Based on an Asian folktale
Retold by Simon Nguyen
The story took place many years ago in the kingdom of Annam. The ruler of the kingdom, at the time, was a ruthless man who severely mistreated his subjects. The people of the land were unhappy with the king's abuses but remained silent for fear of persecution. Even the king's most trusted adviser detested his tyrannous rule; he secretly devised a plan to teach the king a lesson.
It happened that the king owned a rare Siamese cat. He loved the cat so much that he ordered a golden cathouse be made just for the feline. The cat got to live a truly luxurious life. He ate the same delicacies that the king ate, in spite of the fact many people in the kingdom were starving and dying of hunger. He slept on a beautiful silk pillow, while many of the king's subjects were sleeping on the streets. He was always attended by two human assistants, who tended to his every need.
Seeing how much the king loved his cat, the cunning adviser used his access to the palace to steal the cat. Once he brought the cat home, he started to train the cat to eat the same rotten food that most people in the kingdom were subjected to. At first, the cat refused to eat the food. After several days without eating, however, the cat finally succumbed to his hunger and ate the food. The adviser repeated the same training everyday until the cat got used to the new food. Not only that, he had become much more comfortable sleeping on the floor.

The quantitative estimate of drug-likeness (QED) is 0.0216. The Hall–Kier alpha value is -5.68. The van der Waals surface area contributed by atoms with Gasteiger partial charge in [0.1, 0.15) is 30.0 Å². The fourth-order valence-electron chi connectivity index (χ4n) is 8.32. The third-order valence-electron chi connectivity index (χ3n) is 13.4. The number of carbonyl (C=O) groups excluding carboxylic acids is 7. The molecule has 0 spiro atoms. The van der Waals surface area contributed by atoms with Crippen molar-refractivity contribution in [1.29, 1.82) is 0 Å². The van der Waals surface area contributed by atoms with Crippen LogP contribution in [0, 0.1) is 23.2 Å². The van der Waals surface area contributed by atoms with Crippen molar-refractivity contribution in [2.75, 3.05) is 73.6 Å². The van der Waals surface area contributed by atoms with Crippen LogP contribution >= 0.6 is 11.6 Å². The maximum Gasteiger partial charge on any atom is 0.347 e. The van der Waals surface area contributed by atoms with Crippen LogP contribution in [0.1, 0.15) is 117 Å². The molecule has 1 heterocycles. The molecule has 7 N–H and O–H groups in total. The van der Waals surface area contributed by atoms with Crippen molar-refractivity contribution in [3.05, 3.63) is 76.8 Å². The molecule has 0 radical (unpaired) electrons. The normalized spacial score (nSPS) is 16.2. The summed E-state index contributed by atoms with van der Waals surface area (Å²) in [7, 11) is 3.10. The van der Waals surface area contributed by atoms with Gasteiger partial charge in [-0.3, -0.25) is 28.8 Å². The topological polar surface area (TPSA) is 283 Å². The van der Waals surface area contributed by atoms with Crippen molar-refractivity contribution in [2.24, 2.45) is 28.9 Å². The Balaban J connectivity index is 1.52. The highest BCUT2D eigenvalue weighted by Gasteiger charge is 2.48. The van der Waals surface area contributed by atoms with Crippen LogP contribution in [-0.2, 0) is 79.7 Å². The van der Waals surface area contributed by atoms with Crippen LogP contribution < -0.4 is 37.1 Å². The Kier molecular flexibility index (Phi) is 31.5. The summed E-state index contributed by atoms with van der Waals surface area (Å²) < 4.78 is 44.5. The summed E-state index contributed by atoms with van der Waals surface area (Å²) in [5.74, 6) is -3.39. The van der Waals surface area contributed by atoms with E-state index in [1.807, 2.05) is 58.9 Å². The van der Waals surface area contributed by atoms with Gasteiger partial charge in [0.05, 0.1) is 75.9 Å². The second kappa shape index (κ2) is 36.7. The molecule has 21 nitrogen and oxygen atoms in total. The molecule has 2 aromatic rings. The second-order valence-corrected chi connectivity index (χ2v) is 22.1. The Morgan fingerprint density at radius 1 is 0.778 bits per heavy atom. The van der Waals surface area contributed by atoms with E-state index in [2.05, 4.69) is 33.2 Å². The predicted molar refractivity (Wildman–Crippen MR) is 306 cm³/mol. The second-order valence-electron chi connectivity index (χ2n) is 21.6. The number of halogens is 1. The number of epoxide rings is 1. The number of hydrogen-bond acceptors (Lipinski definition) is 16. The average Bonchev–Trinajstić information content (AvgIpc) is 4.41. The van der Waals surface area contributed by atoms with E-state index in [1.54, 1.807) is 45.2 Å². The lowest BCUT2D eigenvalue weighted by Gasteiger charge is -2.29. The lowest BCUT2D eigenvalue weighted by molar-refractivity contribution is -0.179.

When the king learned his beloved cat had been stolen, he ordered a kingdom-wide search for the feline. Since this was a one-of-a-kind cat, the search quickly turned to the adviser's home. The adviser was apprehended and brought to the king. Facing accusations that he stole the cat, the adviser fervently denied the charges. He told the king that the cat was truly his cat and not the king's.
To prove his innocence, he asked the king to bring out two bowls of food -- one contained the food the king regularly consumed and the other contained rotten food. Without hesitation, the cat chose to eat the bowl with rotten food and not the other. The adviser then asked the king to bring out the cat's favorite pillow. The cat, however, totally ignored it and remained lying on the floor. Since the cat ate rotten food and slept on the floor, the adviser argued, he was definitely not the king's cat who was used to a life of luxury and comfort.
Although the explanations were sound, the king still had the adviser arrested and imprisoned. The story of the Siamese cat, however, quickly spread throughout the land. It became a rallying point for the people of the kingdom, who rose up and dethroned the king.